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Fairy Ring and Localized Dry Spot

Typical Fairy Ring. Photo: RL Wick
Fairy rings on golf green. Photo: A. Madeiras
Fairy Ring with localized dry spot. Photo: RL Wick

Fairy ring is the common term used to describe circles of mushrooms, green circular bands of turf, or rings and arcs of dead plants in a turfgrass stand. Fairy ring symptoms may be caused by numerous species of soil and thatch inhabiting fungi of the Basidiomycetes class. Many of these fungi produce mushrooms or puffballs (basidiocarps). They reside in the thatch or other sources of organic matter such as dead tree roots. Fairy ring fungi grow radially outward from their point of initiation and release nitrogen from the degradation of thatch or other organic matter. These fungi do not directly parasitize turfgrasses, but can alter the soil environment in ways that affect turf health and physiology. They may produce a dense network of mycelia which repels water, making the soil hydrophobic (water repelling) and causing localized dry spot. Symptoms are most often observed in hot, dry weather, especially in nutrient deficient turf. Basidiocarps appear following heavy rain or irrigation.

Three types of Fairy ring have been described based upon symptoms:

  • Type 1 symptoms consist of rings of necrotic or dead turf, sometimes with an inner or outer ring of dark green grass stimulated by nitrogen release.
  • Type 2 appears as rings of dark, lush grass which may or may not produce fruiting bodies. Hydrophobic conditions of the soil and/or localized dry spot may be associated with both Type 1 and Type 2 fairy rings.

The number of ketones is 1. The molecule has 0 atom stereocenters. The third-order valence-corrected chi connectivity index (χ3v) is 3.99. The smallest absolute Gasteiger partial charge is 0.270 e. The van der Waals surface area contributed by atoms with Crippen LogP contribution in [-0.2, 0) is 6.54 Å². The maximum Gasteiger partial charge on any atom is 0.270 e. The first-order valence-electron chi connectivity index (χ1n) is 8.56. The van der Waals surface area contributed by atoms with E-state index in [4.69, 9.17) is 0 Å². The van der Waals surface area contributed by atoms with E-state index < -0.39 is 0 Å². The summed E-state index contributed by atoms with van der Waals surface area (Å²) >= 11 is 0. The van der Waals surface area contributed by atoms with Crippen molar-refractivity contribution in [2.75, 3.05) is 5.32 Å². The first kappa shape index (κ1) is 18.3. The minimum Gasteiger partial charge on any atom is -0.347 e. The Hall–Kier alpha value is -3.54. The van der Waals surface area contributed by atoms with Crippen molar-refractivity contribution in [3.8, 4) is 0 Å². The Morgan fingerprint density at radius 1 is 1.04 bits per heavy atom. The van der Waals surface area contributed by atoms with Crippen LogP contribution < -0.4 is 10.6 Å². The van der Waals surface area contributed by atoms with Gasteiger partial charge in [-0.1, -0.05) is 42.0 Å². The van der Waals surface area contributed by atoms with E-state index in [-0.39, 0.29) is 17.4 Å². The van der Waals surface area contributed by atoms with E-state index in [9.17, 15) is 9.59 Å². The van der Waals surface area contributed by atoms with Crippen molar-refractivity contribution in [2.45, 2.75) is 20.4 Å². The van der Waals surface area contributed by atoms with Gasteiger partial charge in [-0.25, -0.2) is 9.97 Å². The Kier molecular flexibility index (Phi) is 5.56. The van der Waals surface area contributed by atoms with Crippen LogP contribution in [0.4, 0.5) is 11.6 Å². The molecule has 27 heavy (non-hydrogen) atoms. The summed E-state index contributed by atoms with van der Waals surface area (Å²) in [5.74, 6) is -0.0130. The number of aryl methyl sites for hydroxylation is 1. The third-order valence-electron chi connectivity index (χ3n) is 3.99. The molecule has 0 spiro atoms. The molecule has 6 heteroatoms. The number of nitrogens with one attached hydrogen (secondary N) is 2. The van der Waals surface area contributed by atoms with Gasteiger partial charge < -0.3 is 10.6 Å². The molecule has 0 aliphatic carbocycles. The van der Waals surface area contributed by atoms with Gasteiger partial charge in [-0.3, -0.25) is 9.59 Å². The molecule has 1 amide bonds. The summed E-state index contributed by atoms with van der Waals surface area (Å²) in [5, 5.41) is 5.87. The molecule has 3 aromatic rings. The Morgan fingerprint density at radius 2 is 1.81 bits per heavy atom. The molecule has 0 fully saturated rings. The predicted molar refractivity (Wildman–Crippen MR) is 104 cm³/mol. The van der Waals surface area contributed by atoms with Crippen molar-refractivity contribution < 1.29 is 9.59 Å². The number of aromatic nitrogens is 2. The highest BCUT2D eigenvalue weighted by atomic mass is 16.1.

• Type 3 is limited to rings of basidiocarps, with no visible effect on turfgrass growth.  

Fairy ring symptoms have been treated with a combination of cultural practices and chemical applications (fungicides, wetting agents) in various configurations; consistent and reliable control has not been achieved.

Cultural Management

  • Provide a steady and consistent water supply, avoiding regular cycles of moist/dry soil.
  • Keep localized dry spots very moist by frequent injection of water into and through the rings in dry weather. Deep punctures through the soil surface and addition of wetting agents enhance this approach.
  • Prevent the accumulation of thatch as this deprives the fungi of a food source and slows their growth.
  • Symptoms can often be masked by a combination of deep irrigation and carefully timed nitrogen applications. This promotes turf growth around and within the rings to match the growth of the stimulated rings. Iron applications can also be used to promote dark, green growth.
  • Cultivation or mixing of soil can be labor intensive but may be effective. Soil must be thoroughly cultivated and soaked with water, then left unplanted for a period of time.  Turf may be removed and restored as sod.
  • Rapid eradication by soil replacement is an extreme but sometimes effective technique. The sod and underlying soil is removed to a depth of 8-30 inches, the soil replaced with clean, preferably sterilized topsoil, before turf is reestablished.
  • Basidiocarps may be removed by hand.

Chemical Management

Applications of fungicides or wetting agents produce limited and inconsistent results.  Numerous species of fungi produce fairy rings, and some are not sensitive to registered fungicides. In addition, the fungi often originate from deep in the soil where fungicides cannot reach.  Success requires that the fungicides and/or wetting agents be well distributed throughout the soil by a combination of thorough irrigation and physical disruption of the soil surface. 

For a listing of fungicides currently labeled to manage this disease, refer to the Disease Management chapter of UMass Extension's Professional Guide for IPM in Turf for Massachusetts.


M. Bess Dicklow, 2011: updated by Angela Madeiras, 2020
Last Updated: 
December 2020